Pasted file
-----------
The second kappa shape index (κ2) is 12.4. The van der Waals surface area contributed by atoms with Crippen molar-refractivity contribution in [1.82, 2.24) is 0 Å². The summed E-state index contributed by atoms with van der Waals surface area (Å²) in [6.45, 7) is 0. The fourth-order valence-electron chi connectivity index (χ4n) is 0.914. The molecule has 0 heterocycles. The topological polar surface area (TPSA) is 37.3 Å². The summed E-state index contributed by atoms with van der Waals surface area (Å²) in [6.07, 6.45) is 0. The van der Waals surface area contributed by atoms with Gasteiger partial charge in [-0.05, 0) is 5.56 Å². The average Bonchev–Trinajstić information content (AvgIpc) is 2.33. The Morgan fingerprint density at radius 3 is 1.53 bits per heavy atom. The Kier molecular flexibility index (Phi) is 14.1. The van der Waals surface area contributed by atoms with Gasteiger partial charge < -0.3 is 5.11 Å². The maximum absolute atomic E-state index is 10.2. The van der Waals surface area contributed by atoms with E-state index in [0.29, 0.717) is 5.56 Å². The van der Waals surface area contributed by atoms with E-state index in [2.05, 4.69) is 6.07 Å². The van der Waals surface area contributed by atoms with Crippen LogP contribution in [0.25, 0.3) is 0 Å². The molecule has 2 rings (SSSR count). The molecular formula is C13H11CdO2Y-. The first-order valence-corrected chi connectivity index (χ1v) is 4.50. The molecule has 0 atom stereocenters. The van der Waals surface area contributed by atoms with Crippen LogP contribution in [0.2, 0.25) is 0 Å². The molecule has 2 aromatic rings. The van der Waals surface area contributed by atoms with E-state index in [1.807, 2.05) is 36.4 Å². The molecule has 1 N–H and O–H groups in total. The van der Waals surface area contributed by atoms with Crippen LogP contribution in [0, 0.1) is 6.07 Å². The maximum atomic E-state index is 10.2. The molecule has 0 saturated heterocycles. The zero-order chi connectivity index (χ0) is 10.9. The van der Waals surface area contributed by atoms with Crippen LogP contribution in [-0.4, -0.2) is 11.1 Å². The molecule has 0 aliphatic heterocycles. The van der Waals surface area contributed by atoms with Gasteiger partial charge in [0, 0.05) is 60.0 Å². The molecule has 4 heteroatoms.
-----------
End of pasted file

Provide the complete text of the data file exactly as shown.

The second kappa shape index (κ2) is 12.4. The van der Waals surface area contributed by atoms with Crippen molar-refractivity contribution in [1.82, 2.24) is 0 Å². The summed E-state index contributed by atoms with van der Waals surface area (Å²) in [6.45, 7) is 0. The fourth-order valence-electron chi connectivity index (χ4n) is 0.914. The molecule has 0 heterocycles. The topological polar surface area (TPSA) is 37.3 Å². The summed E-state index contributed by atoms with van der Waals surface area (Å²) in [6.07, 6.45) is 0. The van der Waals surface area contributed by atoms with Gasteiger partial charge in [-0.05, 0) is 5.56 Å². The average Bonchev–Trinajstić information content (AvgIpc) is 2.33. The Morgan fingerprint density at radius 3 is 1.53 bits per heavy atom. The Kier molecular flexibility index (Phi) is 14.1. The van der Waals surface area contributed by atoms with Gasteiger partial charge < -0.3 is 5.11 Å². The maximum absolute atomic E-state index is 10.2. The van der Waals surface area contributed by atoms with E-state index in [0.29, 0.717) is 5.56 Å². The van der Waals surface area contributed by atoms with E-state index in [2.05, 4.69) is 6.07 Å². The van der Waals surface area contributed by atoms with Crippen LogP contribution in [0.25, 0.3) is 0 Å². The molecule has 2 rings (SSSR count). The molecular formula is C13H11CdO2Y-. The first-order valence-corrected chi connectivity index (χ1v) is 4.50. The molecule has 0 atom stereocenters. The van der Waals surface area contributed by atoms with Crippen LogP contribution in [0.2, 0.25) is 0 Å². The molecule has 2 aromatic rings. The van der Waals surface area contributed by atoms with E-state index in [1.807, 2.05) is 36.4 Å². The molecule has 1 N–H and O–H groups in total. The van der Waals surface area contributed by atoms with Crippen LogP contribution in [0, 0.1) is 6.07 Å². The maximum atomic E-state index is 10.2. The molecule has 0 saturated heterocycles. The zero-order chi connectivity index (χ0) is 10.9. The van der Waals surface area contributed by atoms with Crippen LogP contribution in [-0.4, -0.2) is 11.1 Å². The molecule has 0 aliphatic heterocycles. The van der Waals surface area contributed by atoms with Gasteiger partial charge in [0, 0.05) is 60.0 Å². The molecule has 4 heteroatoms.